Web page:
Over £3m in fines and £1m for NHS in UK CMA pharma probeChristian Fernsby ▼ | March 6, 2020
The probe by the Competition and Markets Authority (CMA) into the supply of nortriptyline, a drug relied on by thousands of patients every day to relieve symptoms of depression, has resulted in fines totalling more than £3.4 million, and a payment of £1 million directly to the NHS.
Business in the UK King Pharmaceuticals
Topics: NHS CMA pharma probe UK
he CMA found that, rather than competing, King Pharmaceuticals Ltd and Auden Mckenzie (Pharma Division) Ltd shared out between them the supply of nortriptyline to a large pharmaceutical wholesaler.
From September 2014 to May 2015, the 2 companies agreed that King would supply only 25mg and Auden Mckenzie only 10mg tablets.
The 2 firms also colluded to fix quantities and prices.
King and Auden Mckenzie have now admitted breaking the law.
After this market sharing ended, Accord-UK Ltd took control of Auden Mckenzie’s nortriptyline business, and so the CMA holds it responsible for Auden’s illegal conduct.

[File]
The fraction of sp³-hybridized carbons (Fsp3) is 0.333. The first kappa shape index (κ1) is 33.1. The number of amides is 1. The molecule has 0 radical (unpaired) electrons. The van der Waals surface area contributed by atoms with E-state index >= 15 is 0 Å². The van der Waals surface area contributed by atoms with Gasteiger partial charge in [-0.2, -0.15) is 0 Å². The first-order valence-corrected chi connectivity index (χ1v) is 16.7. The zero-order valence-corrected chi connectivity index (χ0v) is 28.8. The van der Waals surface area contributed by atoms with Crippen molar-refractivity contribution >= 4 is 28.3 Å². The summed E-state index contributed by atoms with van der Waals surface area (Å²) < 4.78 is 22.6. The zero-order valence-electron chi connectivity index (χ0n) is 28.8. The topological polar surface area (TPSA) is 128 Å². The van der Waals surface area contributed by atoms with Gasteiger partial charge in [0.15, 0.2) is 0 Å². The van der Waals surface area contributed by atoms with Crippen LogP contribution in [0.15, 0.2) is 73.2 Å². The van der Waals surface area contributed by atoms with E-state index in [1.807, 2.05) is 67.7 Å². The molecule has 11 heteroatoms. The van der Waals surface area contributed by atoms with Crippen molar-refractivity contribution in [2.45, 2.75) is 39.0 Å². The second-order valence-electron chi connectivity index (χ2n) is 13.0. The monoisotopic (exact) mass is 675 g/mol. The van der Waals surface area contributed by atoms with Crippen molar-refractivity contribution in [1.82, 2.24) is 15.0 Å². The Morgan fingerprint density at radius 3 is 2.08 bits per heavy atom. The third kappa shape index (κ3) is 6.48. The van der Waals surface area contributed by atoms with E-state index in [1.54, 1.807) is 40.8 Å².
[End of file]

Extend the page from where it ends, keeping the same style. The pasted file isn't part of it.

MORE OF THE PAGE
As a result, the CMA has fined King and Accord-UK £75,573 and £1,882,238 respectively.
On top of this, Accord-UK and Auden Mckenzie have agreed to make a £1 million payment to the NHS in connection with the case.
It is the second time the CMA has secured a payment to the NHS following one of its pharmaceutical investigations.
The CMA is also fining King, Lexon (UK) Ltd and Alissa Healthcare Research Ltd for illegally sharing commercially sensitive information, to try to keep nortriptyline prices up.
Between 2015 and 2017, when the cost of the drug was falling, the 3 suppliers exchanged information about prices, the volumes they were supplying, and Alissa’s plans to enter the market.
In September 2019, King and Alissa both admitted to breaking the law, and they are today being fined £75,573 and £174,912 respectively.
Lexon did not admit to breaking the law and is being fined a total of £1,220,383. ■